High utility bills are hitting Washington-area families hard this winter.
At a hearing in Baltimore Thursday, Maryland state utility regulators, who have been flooded with consumer complaints, grilled representatives from several utility companies about the spike in rates.
“It’s not obvious to us why people’s bills should double,” Maryland Public Service Commission chairman Douglas Nazarian said to representatives from Pepco, Washington Gas, and BG&E.
“Shock and awe” is how Rebecca Horace describes her utility bills, which have nearly doubled since last winter.
If anything, Rebecca said, her family has been conserving more than ever. She says they keep the thermostat around 67 degrees, while remaining especially vigilant about turning off the lights after her children go to bed.
Despite the efforts, their bill was about $730 this January, compared to the $316 bill they received in January 2008.
“It definitely made us have to cut back on a lot of things,” said Rebecca’s husband, Brian Horace.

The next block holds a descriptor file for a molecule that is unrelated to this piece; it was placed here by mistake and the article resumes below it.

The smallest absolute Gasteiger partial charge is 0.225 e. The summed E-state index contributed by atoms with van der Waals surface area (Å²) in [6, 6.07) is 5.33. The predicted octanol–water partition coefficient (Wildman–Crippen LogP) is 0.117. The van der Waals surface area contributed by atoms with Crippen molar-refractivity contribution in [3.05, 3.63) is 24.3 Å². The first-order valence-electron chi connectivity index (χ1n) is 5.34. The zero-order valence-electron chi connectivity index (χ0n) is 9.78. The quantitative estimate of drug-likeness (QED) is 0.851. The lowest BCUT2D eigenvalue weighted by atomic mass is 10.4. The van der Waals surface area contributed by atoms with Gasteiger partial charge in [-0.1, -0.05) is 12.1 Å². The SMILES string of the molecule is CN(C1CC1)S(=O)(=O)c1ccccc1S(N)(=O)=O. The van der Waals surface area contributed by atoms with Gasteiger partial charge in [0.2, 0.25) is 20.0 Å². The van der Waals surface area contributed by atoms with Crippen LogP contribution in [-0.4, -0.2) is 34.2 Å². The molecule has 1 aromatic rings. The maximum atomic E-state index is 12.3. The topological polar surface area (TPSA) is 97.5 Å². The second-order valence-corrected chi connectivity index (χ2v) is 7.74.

The utility companies have offered up several explanations for the sky-high rates.
For one, they say, we’ve had a colder winter. Electric heating systems are often less efficient in especially frigid weather.
“We’ve had more days in the teens than previous Januaries, and once the outside temperature gets below a certain temperature, your heat pump is not going to be very effective,” said Charles Dickerson, vice president of customer care for Pepco.
Other culprits include higher commodity costs and longer billing periods.
Rebecca Horace said she’s not convinced.
“They’re telling us it’s either our fault or the cold weather,” she said. “I don’t think so.”